NATRC's Mount Diablo Ride

Viewed through the ears of an aspiring endurance horse

by Melissa Broquard

The View

A good friend of mine suggested the Mount Diablo NATRC ride might be a good addition to my 2014 ride schedule. All the pieces of the puzzle fell into place and I was able to get off work early, accept a trailer ride for my horse, and generally did almost no preparation. It was almost too easy, leaving me to wonder when the problems would start kicking in at the ride.. and they never really did.

For AERC rides, horses generally need a 5mph minimum pace to complete 25+ mile rides. Confetti and I have completed three of those rides over the past two ride seasons. We're used to trotting up hills, down hills, on the flats, and most of the in-between bits. Our conditioning rides are primarily in Henry Cowell, which is not known for being particularly flat.

Despite being a first-time NATRC competitor, I went ahead and entered us into the Open division. My end goal for the ride was not points, placing, or competition. Instead, I hoped we would have a polite, non-fighting ride in which I could choose our pace and where she pulsed down well at P&R stops.

Donna was kind enough to give me a quick introduction to the other Open riders at the start, and as luck would have it, I ended up quite unintentionally riding with Angie all day. There's nothing quite like doing your first NATRC ride with the same talented lady who ran the New Riders meeting the night before! She was kind, gracious, and patiently answered all of my questions as we trotted down the trail. Well, she and Beau walked - Confetti rarely deigns to engage her 4mph walk, so we had a 4mph western jog going for nearly the entire ride. (I'm not sure who won the 'setting the pace' argument - we had the pace I wanted and the gait she wanted.) It was, admittedly, a very comfortable and polite jog, with none of the pulling on me I've experienced at other rides.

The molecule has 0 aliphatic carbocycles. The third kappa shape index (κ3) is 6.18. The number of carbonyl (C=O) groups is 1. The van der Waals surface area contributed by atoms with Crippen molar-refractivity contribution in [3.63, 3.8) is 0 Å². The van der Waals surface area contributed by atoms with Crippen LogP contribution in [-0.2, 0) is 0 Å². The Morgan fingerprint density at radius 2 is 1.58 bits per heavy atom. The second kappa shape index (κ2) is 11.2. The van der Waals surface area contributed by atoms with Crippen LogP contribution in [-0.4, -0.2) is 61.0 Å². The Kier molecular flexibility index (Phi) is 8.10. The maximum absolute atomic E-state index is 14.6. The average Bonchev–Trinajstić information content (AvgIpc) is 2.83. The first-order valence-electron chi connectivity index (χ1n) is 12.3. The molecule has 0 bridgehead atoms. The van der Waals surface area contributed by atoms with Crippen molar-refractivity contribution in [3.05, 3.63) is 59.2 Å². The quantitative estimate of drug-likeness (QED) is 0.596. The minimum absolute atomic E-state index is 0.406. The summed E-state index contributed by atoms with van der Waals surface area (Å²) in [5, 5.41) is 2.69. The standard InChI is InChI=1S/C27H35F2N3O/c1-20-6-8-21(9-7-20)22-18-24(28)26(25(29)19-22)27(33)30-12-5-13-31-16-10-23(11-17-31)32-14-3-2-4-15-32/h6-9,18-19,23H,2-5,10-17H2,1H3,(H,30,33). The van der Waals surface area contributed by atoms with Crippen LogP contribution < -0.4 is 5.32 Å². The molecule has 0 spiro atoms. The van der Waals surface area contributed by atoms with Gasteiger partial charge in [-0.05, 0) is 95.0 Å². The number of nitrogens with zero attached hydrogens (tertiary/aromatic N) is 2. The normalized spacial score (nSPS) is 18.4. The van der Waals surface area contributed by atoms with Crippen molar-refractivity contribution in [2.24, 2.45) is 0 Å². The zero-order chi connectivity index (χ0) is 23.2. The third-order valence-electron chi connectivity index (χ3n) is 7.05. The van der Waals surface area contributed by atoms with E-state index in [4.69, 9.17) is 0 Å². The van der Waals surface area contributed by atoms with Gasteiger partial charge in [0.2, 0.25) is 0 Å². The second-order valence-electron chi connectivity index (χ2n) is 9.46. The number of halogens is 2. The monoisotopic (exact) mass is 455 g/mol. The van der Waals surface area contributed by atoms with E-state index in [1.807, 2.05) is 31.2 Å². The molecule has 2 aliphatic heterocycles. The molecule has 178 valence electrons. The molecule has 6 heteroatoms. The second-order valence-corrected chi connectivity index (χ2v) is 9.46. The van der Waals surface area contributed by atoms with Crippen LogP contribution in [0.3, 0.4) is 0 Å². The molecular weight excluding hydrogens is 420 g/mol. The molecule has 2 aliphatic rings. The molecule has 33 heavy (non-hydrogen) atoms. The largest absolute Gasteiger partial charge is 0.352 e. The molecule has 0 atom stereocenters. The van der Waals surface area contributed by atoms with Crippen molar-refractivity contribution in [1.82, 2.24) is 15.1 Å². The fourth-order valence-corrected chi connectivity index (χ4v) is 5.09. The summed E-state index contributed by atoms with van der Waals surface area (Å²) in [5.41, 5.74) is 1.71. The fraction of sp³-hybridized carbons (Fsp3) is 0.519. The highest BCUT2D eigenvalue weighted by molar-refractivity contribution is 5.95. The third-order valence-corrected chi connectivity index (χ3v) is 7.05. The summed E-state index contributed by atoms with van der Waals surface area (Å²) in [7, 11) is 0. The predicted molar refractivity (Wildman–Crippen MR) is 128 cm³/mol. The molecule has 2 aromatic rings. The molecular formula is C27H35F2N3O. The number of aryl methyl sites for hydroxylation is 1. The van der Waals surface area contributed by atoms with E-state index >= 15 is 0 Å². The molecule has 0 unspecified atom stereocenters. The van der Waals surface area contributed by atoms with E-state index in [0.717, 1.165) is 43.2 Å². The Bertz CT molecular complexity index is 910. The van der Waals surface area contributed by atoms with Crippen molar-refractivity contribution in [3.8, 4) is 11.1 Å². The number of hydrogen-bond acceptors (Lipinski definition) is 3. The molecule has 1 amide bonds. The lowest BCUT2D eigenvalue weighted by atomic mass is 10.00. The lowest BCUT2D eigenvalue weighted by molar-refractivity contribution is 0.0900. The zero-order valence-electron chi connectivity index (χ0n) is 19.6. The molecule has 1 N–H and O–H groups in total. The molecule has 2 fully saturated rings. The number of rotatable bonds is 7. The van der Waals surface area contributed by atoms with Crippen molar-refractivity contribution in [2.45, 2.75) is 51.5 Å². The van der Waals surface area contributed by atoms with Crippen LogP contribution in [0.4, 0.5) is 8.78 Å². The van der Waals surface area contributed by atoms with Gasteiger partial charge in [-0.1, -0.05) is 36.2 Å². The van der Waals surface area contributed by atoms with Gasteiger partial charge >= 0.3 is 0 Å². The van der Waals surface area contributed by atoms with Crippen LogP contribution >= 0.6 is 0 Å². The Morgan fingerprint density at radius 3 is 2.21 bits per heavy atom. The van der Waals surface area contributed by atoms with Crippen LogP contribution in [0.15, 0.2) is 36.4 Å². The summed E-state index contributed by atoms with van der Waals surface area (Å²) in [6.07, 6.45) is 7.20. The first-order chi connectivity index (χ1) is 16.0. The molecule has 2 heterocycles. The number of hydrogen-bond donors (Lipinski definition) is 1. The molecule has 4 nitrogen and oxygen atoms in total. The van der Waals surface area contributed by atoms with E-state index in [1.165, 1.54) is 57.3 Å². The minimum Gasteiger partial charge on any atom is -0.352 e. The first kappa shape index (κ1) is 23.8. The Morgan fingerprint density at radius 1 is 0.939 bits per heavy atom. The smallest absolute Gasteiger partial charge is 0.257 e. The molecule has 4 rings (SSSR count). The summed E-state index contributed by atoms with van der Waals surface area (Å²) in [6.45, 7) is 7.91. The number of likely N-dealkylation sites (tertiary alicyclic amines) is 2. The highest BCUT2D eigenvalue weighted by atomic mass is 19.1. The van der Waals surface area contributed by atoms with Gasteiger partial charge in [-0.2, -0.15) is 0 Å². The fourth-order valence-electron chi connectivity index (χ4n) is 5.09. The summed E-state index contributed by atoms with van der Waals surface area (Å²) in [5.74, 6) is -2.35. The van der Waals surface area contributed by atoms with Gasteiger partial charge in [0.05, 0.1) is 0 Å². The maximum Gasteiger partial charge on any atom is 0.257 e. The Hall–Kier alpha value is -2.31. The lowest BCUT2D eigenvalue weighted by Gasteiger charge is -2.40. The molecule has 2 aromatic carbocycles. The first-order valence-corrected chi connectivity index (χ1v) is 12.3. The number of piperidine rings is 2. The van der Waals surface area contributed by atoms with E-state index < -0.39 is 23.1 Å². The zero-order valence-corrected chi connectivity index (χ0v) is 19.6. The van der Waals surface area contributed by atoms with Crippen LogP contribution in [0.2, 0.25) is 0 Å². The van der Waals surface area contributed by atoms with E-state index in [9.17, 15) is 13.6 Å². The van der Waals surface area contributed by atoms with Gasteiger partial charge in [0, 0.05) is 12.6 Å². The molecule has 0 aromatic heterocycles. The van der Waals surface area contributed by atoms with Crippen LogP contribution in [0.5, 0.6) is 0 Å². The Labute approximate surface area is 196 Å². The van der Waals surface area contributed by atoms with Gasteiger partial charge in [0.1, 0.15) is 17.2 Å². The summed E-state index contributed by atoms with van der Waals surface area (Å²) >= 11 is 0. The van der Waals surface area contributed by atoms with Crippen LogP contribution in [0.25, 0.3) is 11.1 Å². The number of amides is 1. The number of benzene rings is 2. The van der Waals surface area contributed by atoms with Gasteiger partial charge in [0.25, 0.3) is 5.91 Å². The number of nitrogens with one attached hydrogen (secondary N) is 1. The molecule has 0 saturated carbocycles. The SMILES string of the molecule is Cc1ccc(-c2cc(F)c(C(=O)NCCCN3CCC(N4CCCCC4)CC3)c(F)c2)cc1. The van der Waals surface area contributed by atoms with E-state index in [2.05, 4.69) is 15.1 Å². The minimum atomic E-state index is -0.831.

Riding through the Fire Zone

Confetti pulsed down nicely throughout the ride, despite her insistence on jogging 90% of the time... including into the P&R checks. She stood fairly politely for the judged mount (horse not terrible, rider needs work!), navigated off-trail when directed, happily kicked her Big Trot into gear on a loose rein (and even came back down afterwards without fussing!), and politely sidepassed when requested (again: horse decent, rider needs work).

It was an absolutely gorgeous day, new trails, new friends. We didn't end up placing, but I was happy to see that all of my riding partners for the day scored quite well! In this regard, I suppose I've internalized the AERC motto that "to finish is to win." I completed the ride with a sound and happy horse, one who was more forwards at the final vet check than she had been at the first. Life is good.

NATRC may not fit in exactly with our conditioning and ride goals for the season, but it absolutely fits in for some of our training goals. I really valued the opportunity to work on some of our challenges in a slower group environment - and especially valued the patience that Donna had riding behind us as we kept alternating walk-trot-walk with no foreseeable pattern!

I'm already looking at the possibility of coming back next year and bringing friends... what a lovely introduction to large group trail rides at a slower speed.